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Old 02-10-2016, 11:03 AM
 
6,306 posts, read 5,051,434 times
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Quote:
Originally Posted by Serious Conversation View Post
True, and your case is fairly exceptional, especially dealing with the spouse with cancer while mom is old and ill. Obviously in cases like this, you can't just go out do things the way someone without commitment does.
I'm glad I got a lot of traveling and excitement out of the way in my younger life. A lot of it thanks to my Air Force career. We traveled to lots of interesting places - even up to the Arctic Circle - middle of nowhere and the jungles of Panama. And Europe and the Middle East.

I remember when we used to drive around the country to our projects and I would see seniors driving in packs in their RVs - they scared me. Looked dangerous - they were always swerving all over the place, so I knew that was nothing I ever wanted to do!

I should not say I never go anywhere. Just got home from going out to eat and later on tonight going to the city to a special dinner event.

My outings are now limited to maybe overnight at the most. I have a lot of pets and don't want to leave my other half in charge in his condition. He is doing much better now. I do leave the big rambunctious pup at the kennel if I am gone overnight. The other dogs are pretty passive.

Life goes on.
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Old 02-10-2016, 11:39 AM
 
Location: Deep In The Heart of Texas
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I think it's wonderful, if you can afford to do it. And who says they will sit around all day. 1/2 day should be okay! LOL
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Old 02-10-2016, 11:47 AM
 
466 posts, read 348,247 times
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Quote:
Originally Posted by Just Conversation View Post
At Christmas a group of relatives was talking to my brother who retired in his late 50s. He had lost his job but got a huge severance check and decided after some thought that with savings and great investments he could afford to retire from full time work.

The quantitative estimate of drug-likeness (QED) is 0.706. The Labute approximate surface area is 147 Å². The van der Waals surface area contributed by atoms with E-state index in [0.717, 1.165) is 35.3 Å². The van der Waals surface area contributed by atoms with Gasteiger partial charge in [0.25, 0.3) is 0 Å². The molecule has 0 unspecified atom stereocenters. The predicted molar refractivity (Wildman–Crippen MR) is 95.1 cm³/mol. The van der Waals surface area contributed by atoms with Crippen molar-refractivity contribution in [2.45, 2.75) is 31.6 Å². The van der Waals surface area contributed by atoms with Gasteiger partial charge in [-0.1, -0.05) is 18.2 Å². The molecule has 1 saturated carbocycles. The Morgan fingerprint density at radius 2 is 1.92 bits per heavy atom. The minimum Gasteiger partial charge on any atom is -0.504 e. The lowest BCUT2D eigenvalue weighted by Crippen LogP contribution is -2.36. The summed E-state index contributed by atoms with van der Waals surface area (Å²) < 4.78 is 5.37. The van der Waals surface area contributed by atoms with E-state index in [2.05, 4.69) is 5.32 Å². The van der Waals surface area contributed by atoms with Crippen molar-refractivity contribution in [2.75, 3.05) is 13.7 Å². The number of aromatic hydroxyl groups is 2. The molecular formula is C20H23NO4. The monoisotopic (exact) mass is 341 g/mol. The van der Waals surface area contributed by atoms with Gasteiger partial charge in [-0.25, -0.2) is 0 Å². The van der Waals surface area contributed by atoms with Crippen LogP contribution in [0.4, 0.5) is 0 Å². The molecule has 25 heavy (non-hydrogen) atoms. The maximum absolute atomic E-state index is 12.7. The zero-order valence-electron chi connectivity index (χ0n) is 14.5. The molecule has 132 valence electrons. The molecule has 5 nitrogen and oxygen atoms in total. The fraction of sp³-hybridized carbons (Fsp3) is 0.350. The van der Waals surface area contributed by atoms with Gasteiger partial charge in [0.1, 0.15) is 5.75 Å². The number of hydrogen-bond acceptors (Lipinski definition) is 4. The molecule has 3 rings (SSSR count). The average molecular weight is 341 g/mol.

I don't know if it was jealousy or ignorance or whatever, most of the relatives in the discussion did not think it was right that someone would retire in their fifties. One older guy in his 70s, told him, "In my day, you were expected to work until age 65, then you can retire." Another person said, "But your still young, why would you want to just sit around the house all day at your age?"

What do you think about people who retire in their 50s?
If someone has "played the game right" and can afford to retire in their 50's with the kind of lifestyle that they want, more power to them.

It's the people that know they will need to work their entire lives that are bitter and jealous about something like that.

I'm almost 50, I'm sure I could probably retire by my late 50's if things keep going the way they have, but I honestly don't know if I'll want to then. I have a fairly laid back job that pays well, and I don't have much stress in my life. I also enjoy the perks that come with my job, the travel, the golf tournaments, etc.
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Old 02-10-2016, 11:58 AM
 
Location: Atlanta
5,628 posts, read 4,221,968 times
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My mom and dad both retired in their late 50s (~15 years ago). They both still work part time jobs just for fun money but they never regretted retiring early. They don't travel a ton. They might take 1 or 2 week long vacations a year but mostly they stay busy at home. My dad does a heck of a lot more now than he ever did while he was grinding out 10+ plus hour days in the corporate world. Every time i go back home to visit, my dad has added something or built something or done something around the house that simply never got done when he was working full time. It makes sense to me now but initially i was surprised at all the things he was doing in his spare time!

I plan/hope to retire when i turn 60 (~10 years from now). Just a few years after the age of which my dad retired. I hope my mom and dad are still active by then... wish i could retire today just so i could be with them more now.
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Old 02-10-2016, 12:12 PM
 
Location: Los Angeles
3,538 posts, read 2,232,428 times
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I think that everyone should do what they want. As for me, I'm 63 1/2 and have no plans to retire, though I was able to retire years ago. I simply love my work. I'm an independent real estate appraiser and it is the "funnest" job you can imagine. I go all over the city appraising everything from condos to movie star mansions. No two days are alike. I have slowed it down over the past couple years, so now I just take the jobs I want. If I want to take off for a week, I just don't book anything for that week, I'm in control of my time. I think I have the best of both worlds, so why fix it if it isn't broken?